Cruising on a ferry cat into Sydney’s City Centre, a slight breeze caresses my face, providing a delightful taste of the crisp air on my tongue. We glide under the Sydney Harbour Bridge, as the traffic zooms overhead. The Sydney Opera House is just within my reach. I can see the ‘sails’ glistening in the sunshine, welcoming me.
It’s the dream, isn’t it? I can’t tell you how many people have stopped me when they hear my Australian accent, telling me how they have always wanted to visit Australia; how they would love to do it, but the cost and the flight and … My answer is ‘just do it. You won’t regret it.’
And I’m here to say, it’s time. It’s a new year. Time to plan your goals and accomplish them! And it’s easier to do it, when you know what you are in for. If you are like any of those who have stopped me, dreaming to one day visit Sydney, let me see if I can guide you on how best to get there…
Finding a Good Price for the Flight:
Getting to Sydney can be pricey, although nowadays it’s not much more than going to Europe from the U.S. Sites like Orbitz and Expedia allow for searching multiple flights at once for the lowest fares. Deals can be found directly with major airlines as well. Shop around. If you wish to expand your journey beyond Sydney, there are some packages which also include internal Australian flights. If you plan on traveling around the country, take advantage of this kind of deal.
If you can manage it and the airline offers it, splurge on the upgrade to Economy Plus. The cost is only a little more than for economy and for the extra legroom alone is well worth it. It is also typically quieter which is welcomed for the 14-hour flight from LA or San Francisco.
If you can stretch the budget, fly QANTAS if you can. Based on my travels to Sydney flying different airlines, QANTAS provides the best, most positive customer service. I have not been paid to say that, nor is it loyalty based to an Australian airline. It’s just my humble opinion. You just get good ol’ Aussie service, which includes a hot towel before every meal, no matter what class you are flying, which really makes the flight feel luxurious. And, if upon touchdown in Sydney, people burst out clapping, feel free to join in. It’s typically Aussies on the flight doing this, happy to be home. For some reason, I’ve only experienced this on QANTAS.
Surviving the Flight:
The flight sounds long, yes. 14 hours is a long flight. But flights are scheduled to leave later late in the evening to allow for sleeping. All airlines will provide you with a dinner, some offering complimentary wine if you are so inclined. One then has the option to sleep, read, or be entertained with a variety of movies. Then, about an hour and a half before landing, breakfast is served, before an early morning arrival in Sydney.
If you have headphones to block noise, take them. It’s worth finding space in your carry on. There is bound to be, as with almost every flight I’ve taken, an exuberant school group or exchange organisation, full of teens, who will undoubtedly be ‘hushed’ by their leader during the flight. They are excited, understandably, but at some point, you need to sleep. This is also why upgrading to economy plus is worth it. I call this the “adult section” where, generally speaking, the cabin is filled with older, gentler folks who just want to sleep.Arriving – Immigration and Customs:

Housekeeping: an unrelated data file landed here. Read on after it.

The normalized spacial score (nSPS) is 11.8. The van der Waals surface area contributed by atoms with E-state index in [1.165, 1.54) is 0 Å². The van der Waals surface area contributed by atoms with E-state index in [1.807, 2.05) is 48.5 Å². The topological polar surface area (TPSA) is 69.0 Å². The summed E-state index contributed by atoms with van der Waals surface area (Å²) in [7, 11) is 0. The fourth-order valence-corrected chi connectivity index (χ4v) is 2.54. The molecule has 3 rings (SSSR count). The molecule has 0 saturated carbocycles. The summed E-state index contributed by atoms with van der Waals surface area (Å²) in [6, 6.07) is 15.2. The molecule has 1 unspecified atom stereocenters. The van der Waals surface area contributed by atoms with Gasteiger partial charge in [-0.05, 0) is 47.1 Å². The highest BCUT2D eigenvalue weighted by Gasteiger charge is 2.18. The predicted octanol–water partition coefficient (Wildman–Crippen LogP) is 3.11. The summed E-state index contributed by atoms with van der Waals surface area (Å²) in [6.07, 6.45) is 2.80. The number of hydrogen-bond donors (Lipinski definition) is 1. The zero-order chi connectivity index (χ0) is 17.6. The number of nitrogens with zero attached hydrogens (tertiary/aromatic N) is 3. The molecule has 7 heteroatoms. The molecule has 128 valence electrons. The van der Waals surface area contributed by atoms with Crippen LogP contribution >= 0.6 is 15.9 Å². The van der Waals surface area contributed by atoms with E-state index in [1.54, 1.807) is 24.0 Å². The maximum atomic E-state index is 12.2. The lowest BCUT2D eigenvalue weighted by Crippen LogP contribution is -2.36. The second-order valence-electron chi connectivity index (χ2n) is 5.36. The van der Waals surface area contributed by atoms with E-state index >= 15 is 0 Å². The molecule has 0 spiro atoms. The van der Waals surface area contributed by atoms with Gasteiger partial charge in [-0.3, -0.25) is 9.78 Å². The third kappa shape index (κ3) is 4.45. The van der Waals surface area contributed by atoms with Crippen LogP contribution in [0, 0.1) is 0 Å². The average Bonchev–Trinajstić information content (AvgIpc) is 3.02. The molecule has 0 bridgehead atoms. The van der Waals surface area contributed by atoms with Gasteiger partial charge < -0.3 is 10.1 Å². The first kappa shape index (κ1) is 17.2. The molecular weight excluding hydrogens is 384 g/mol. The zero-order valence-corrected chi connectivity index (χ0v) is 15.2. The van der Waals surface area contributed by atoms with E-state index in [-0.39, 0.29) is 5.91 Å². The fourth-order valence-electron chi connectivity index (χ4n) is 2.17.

You will receive a customs form, while in flight, to complete before landing. I recommend digging into your bag for your passport and a pen and complete it while on the plane. This will help get you through immigration more fluidly.
When you land, you will go through a massive Duty Free shop. I’m not kidding. It’s a ploy to get you to buy up big before you enter the country. If you are drinker or a smoker, it’s not a bad idea to purchase here. Both are highly taxed in Australia.
Once through immigration, you will await your bags on the luggage carousel before going through customs. Dogs may walk through, sniffing your luggage, hand luggage, or even you! Don’t be concerned. They are just doing their job, and they have a good reputation. However, they will sniff out any food that is prohibited, so take note of anything that you are carrying that is not allowed and ditch it before you land or before entering into the immigration area. Australia has very strict customs laws to prevent disease from entering the country. Due to customs restrictions and quarantine regulations, Australia is free from many animal-related diseases found in other parts of the world, so Australians are usually happy to comply.
As you go through customs, you may be spot checked and asked to put your bag through an x-ray. This is not a security x-ray, but to review bags for restricted foodstuffs. Be clear on your customs form of what you are declaring, taking note of the restrictions. Be honest and you should bypass this area fairly easily.
Upon departing customs, you will go through the double doors. If it’s like any time I’ve been home, the arrival area will be packed with people, eager to see family and friends arriving from overseas. It’s the best welcome home ever! Even as a visitor, you get a true sense of how welcoming Australia is.
You will most likely arrive early into Australia and the best way to counteract jetlag is to walk as much as possible on your first day. Find your hotel, check in, shower, and grab a quick coffee and head outside. Do not lie down! You’ve waited eons to get here, so start your adventure and head to the Opera House. She awaits your arrival with eager anticipation.
If you need more inspiration, check out my photos from Australia.